Tarong Station –vs– Stanwell StationPosted on January 1st, 1995 by Paul McArdle – 5 Comments
Within 4 years of leaving uni, I had the opportunity to experience, for myself, two distinctly different management philosophies.
About Tarong Power Station
I started work with the QEC on an Engineering Development Scheme.
One of the main principles of this was that the engineers would spend about 18 months at various locations, and be rotated through various roles, in order to gain a broader experience.
Hence, for my first placement, I was sent off to Tarong Station (in 1992), which had been commissioned in the 1980s, and was operating as a base load station, and with extremely high availability at the time (average station availability 95% or so).
So they must have been doing something right (not that I even had the capacity to think that at the time)!
My understanding is that the station had been subjected to a battery of Value Management studies during the design, construction and commissioning stages that contributed, in a big way (though this is only an outsider’s view) to the outstanding headline performance at the station.
In benchmarking that the QEC/QEGB had done at the time, it showed that the Tarong Station was ranked amongst the top power stations around the world in a number of key indices.
For me, as a graduate engineer, the placement at Tarong really opened my eyes about how much there was to be learnt (and was one step towards a commitment to Life-Long Learning for me).
About Stanwell Power Station
After a bit of a detour to Gladstone Power Station to work on the sale process in parts of 1993 and 1994, I headed to Stanwell Power station for my second official placement.
At the time (late 1993, I think) Stanwell had one unit operational (I think) and another under commissioning.
My first, and most enduring impression was how radically different the culture had been to what I had experienced at Tarong (and Gladstone & Head Office in Brisbane, for that matter).
Whereas Tarong had been (when I arrived) a steady-running ship and it was “steady as she goes, captain!” – at Stanwell, it was “all hands on deck” as the operations staff had to deal with one operational unit, one being handed over, and more to come in quick succession.
On top of this, the workforce at Tarong had been in place, and was fairly stable, for some years – whereas the workforce in Stanwell was much reduced in numbers (one of the key drivers in the station construction) and generally younger and less experienced.
It’s impossible to do any kind of justice to a real comparison of the two different organisations in a simple blog post.
I’m not a management consultant – but if I were, I know I would charge you many $10,000s to produce a glossy report, then pick your brains and tell you what you already know (and add in a few pretty pictures for your viewing pleasure).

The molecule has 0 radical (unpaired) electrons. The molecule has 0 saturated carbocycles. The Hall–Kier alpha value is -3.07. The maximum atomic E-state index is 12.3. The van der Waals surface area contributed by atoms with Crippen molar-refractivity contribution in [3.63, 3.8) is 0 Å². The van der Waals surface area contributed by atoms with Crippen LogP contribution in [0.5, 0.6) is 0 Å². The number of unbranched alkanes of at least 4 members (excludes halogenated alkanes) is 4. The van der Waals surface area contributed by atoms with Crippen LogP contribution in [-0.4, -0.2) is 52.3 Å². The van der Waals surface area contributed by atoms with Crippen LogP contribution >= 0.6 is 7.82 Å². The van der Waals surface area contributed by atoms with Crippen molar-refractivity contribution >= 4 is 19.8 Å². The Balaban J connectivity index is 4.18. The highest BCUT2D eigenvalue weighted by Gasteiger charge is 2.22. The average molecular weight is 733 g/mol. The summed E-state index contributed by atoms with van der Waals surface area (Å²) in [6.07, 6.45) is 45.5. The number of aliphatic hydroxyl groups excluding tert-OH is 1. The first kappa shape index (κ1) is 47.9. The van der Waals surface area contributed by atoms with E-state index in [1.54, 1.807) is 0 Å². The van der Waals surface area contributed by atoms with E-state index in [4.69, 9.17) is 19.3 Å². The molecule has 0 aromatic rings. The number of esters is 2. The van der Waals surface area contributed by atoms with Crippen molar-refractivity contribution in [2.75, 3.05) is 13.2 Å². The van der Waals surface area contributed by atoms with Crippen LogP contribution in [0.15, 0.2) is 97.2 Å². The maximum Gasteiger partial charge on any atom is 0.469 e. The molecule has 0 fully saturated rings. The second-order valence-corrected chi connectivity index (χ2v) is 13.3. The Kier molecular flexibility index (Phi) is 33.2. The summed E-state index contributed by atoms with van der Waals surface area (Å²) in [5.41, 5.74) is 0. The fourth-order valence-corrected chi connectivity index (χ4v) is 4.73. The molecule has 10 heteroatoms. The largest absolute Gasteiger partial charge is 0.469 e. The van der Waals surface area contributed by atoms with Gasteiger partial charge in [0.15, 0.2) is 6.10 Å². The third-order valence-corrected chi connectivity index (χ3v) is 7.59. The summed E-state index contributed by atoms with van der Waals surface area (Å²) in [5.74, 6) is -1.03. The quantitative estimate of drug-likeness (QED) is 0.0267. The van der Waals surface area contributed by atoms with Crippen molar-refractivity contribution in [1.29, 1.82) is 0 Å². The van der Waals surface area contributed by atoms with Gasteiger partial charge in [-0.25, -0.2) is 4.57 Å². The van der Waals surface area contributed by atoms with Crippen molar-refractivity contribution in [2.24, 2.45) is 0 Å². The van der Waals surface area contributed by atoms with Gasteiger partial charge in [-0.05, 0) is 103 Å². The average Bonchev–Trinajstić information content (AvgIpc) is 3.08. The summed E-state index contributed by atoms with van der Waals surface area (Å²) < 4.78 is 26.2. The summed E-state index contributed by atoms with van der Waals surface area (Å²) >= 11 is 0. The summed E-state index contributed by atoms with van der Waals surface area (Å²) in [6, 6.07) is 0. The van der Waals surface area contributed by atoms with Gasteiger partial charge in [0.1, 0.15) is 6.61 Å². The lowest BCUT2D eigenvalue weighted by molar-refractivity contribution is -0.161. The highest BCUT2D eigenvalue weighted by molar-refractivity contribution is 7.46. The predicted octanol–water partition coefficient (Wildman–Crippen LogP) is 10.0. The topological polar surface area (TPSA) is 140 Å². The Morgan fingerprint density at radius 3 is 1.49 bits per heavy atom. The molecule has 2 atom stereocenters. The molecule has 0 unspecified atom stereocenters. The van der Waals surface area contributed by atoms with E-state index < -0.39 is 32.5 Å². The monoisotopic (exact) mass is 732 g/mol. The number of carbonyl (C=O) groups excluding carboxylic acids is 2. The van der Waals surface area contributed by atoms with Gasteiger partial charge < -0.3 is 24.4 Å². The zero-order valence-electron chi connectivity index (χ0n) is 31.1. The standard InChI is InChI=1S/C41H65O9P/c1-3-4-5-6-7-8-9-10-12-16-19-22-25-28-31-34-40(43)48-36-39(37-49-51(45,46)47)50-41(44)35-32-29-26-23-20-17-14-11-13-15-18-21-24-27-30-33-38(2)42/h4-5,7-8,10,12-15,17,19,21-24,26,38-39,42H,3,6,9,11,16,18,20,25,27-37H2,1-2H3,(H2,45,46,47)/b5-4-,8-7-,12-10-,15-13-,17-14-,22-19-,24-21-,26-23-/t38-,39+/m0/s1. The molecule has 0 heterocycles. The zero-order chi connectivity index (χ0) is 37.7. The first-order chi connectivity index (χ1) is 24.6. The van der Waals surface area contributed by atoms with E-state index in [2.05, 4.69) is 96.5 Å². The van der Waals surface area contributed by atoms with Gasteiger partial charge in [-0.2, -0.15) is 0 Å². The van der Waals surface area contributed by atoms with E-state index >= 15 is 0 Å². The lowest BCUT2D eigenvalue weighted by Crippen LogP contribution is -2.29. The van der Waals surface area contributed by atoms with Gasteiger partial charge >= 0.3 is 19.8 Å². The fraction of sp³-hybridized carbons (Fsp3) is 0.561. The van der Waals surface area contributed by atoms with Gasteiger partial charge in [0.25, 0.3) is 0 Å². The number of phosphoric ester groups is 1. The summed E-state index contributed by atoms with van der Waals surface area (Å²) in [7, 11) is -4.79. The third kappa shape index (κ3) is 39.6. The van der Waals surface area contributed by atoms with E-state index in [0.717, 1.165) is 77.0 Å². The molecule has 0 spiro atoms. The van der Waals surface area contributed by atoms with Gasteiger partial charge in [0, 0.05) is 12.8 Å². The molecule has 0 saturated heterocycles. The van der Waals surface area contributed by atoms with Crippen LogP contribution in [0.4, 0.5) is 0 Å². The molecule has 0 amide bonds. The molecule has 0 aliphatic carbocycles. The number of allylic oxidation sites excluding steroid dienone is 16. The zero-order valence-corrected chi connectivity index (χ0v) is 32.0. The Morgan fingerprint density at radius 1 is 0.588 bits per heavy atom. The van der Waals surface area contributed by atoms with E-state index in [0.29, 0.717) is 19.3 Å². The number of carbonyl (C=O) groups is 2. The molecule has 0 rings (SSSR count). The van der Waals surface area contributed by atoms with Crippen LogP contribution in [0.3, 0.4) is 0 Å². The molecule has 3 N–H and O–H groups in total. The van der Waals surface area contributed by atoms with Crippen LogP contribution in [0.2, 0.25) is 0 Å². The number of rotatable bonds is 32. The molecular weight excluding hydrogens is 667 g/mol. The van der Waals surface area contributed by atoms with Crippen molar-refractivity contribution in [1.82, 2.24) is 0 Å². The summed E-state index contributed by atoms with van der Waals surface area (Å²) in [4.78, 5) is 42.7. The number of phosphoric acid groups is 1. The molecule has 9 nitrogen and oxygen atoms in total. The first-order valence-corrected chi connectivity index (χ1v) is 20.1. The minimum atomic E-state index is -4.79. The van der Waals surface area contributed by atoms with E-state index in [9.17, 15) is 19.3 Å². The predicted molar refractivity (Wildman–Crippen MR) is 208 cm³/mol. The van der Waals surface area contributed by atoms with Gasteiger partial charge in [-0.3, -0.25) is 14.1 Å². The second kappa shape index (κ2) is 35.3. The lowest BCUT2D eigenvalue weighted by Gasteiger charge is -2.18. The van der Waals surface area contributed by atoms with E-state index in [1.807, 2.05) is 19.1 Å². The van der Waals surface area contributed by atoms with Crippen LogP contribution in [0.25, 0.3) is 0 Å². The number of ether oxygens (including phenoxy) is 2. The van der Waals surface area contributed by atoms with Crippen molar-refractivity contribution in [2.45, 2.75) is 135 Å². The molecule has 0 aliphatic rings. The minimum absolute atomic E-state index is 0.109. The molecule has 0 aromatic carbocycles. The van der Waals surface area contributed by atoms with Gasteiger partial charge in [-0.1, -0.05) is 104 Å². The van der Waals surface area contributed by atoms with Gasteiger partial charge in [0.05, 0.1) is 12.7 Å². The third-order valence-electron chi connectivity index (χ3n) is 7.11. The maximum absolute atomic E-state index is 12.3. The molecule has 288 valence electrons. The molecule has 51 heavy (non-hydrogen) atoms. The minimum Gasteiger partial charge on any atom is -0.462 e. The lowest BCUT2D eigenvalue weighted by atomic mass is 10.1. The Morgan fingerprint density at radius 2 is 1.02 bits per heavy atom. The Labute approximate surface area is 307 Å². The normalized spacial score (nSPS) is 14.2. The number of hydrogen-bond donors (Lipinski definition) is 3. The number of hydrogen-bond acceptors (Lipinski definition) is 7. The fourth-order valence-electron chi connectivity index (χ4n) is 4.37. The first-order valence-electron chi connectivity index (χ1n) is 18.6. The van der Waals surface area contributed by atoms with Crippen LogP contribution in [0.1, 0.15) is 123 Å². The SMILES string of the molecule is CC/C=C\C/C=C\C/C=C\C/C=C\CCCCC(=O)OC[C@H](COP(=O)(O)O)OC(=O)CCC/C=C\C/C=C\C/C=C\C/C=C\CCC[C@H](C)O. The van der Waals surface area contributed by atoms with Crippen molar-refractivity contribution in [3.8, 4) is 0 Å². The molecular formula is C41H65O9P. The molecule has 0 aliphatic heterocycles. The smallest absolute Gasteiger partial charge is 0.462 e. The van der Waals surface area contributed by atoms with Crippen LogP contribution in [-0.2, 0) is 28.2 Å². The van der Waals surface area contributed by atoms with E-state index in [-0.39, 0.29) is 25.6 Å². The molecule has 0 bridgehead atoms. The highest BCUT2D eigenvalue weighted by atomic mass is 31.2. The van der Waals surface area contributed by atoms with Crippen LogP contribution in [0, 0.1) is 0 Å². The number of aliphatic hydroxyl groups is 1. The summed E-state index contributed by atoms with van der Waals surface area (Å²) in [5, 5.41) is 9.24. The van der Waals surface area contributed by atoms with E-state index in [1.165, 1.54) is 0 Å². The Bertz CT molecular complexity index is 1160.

The best I can do, for now, is to note:
1) At Tarong (at least when I was there) it seemed to be an organisation leaning towards Taylor’s view of the world.
Perhaps this was possible (indeed, necessary?) because of where Tarong was at in its life-cycle.
2) In contrast, Stanwell definitely leaned away from the Taylor view and even beyond Deming’s view of the world.
This was due (at least in part) to factors such as a new site, new plant, new staff, greatly reduced numbers (which necessitated more cross-functional teams etc)
However, it was certainly also a result of the personal philosophy of the senior management team onsite at the station. For further insight, you might want to check out Ted Scott’s blog (he was manager at the station at the time, and later became inaugural CEO of Stanwell Corporation).
As one example - the station sent a number of employees to a seminar in Brisbane at which Ricardo Semler was speaking (I did not go, but somehow ended up with his book)
Next Placement – International
Following from my stay at Stanwell, I pretty much left straight away for the international experiences of my ES Cornwall Scholarship.
These experiences, as well, reinforced a diversity of management philosophies and styles (and the good bits and bad bits of each).
Two main conclusions
In summary, it seemed to me as a result that:
1) It’s “horses for courses”:
(a) Where you operate in an environment that’s fairly static, and there are no surprises (and, importantly, not many unknowns) it is possible to adopt a more “command and control” orientation to management. Indeed, in these circumstances, you could well achieve higher efficiencies as a result.
(b) However, when there is a large degree of uncertainty (in terms of the problems you are solving and/or the market you are in) you need everyone fully engaged – and your focus is more on effectiveness, rather than efficiency.
2) People generally are pre-disposed to working one way or another.
(a) Whilst it is possible for someone to operate in a mode at odds with their underlying view of the world for a certain length of time (e.g. 18 months on a development scheme), ultimately the conflict does affect the quality of enjoyment at work, hence productivity, etc….
(b) Hence it’s best for both sides if employees work out what type of person they are, and choose their employers accordingly.